Alice Singleton is a screenwriter, filmmaker, and local media darling residing in Chicago. She is obsessed with finding the antidote to the cult of mediocrity currently plaguing our society and uses her extensive and vast experience as Everywoman to focus her journalistic pursuits on the gale forces of gender, race and class that make this American life the perfect storm. In addition to regular blogging on Huffington Post, she is co-producing with director Anne Smith "Colossus Falls, U.S.A.", an interactive and filmed documentary chronicling the US and world economic collapse, which will debut on Huffington Post in March '09, and make film festival rounds with Sundance '09.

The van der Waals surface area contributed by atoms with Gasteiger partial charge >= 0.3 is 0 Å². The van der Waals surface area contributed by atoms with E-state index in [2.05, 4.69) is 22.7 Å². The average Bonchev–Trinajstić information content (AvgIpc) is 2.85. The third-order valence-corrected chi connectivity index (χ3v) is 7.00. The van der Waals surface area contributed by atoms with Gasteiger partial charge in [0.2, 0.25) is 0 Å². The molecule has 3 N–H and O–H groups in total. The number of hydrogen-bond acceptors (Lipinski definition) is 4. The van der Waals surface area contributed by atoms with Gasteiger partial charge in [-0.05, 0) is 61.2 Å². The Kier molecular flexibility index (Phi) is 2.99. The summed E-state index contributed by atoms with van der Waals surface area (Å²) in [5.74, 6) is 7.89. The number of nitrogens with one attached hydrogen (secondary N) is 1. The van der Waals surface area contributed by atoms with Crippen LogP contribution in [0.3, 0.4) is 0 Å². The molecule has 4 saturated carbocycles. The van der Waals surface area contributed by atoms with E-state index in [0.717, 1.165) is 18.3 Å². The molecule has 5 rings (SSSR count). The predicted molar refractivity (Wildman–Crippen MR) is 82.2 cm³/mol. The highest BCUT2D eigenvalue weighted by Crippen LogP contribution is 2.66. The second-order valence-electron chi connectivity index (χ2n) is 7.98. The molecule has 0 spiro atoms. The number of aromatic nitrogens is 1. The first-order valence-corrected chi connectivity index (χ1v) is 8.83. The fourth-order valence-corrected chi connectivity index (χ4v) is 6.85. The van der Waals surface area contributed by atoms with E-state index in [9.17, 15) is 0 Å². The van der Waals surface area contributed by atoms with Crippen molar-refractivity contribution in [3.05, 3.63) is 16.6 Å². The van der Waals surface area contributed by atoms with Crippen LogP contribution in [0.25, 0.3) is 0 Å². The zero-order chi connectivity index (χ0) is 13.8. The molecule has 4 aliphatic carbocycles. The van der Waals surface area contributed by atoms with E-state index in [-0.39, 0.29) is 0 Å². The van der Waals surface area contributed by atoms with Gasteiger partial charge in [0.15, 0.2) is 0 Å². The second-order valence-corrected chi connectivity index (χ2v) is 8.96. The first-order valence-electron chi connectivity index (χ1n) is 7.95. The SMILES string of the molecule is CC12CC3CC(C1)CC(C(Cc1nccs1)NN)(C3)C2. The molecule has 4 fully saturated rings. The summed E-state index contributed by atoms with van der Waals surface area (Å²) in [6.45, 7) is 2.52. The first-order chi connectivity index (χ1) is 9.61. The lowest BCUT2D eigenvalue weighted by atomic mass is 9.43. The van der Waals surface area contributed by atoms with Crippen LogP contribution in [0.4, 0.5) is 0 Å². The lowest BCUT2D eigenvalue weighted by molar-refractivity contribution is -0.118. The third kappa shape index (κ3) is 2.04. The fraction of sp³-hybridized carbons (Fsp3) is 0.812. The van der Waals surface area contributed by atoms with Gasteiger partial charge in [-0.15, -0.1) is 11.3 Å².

Alice's greatest "work in progress" remains Marissa, her exceptional daughter.
In the second of our Tusk pieces, Alice Singleton explores how Fleetwood Mac fleetingly broke racial barriers in music and captured the heart of black girls raised on funk, R&B, and segregation politics.
Eighty years have passed since the Broadway debut of this work and another national economic crying time greets the Goodman’s production, but we can laugh until we pass out and forget our troubles in the meantime.
At the time this was authored, Germany’s Kaiser was decimating young soldiers with mustard gas, American organized crime was providing an economy for the neglected ethnic masses ... not much has changed since.
There’s a hole in the soul of America, and Tony Award winner (August: Osage County) Tracy Letts has written the allegory reflecting the possibly permanent national “skin condition." His comedy-drama, Superior Donuts, made its world premier at Chicago’s Steppenwolf Theater.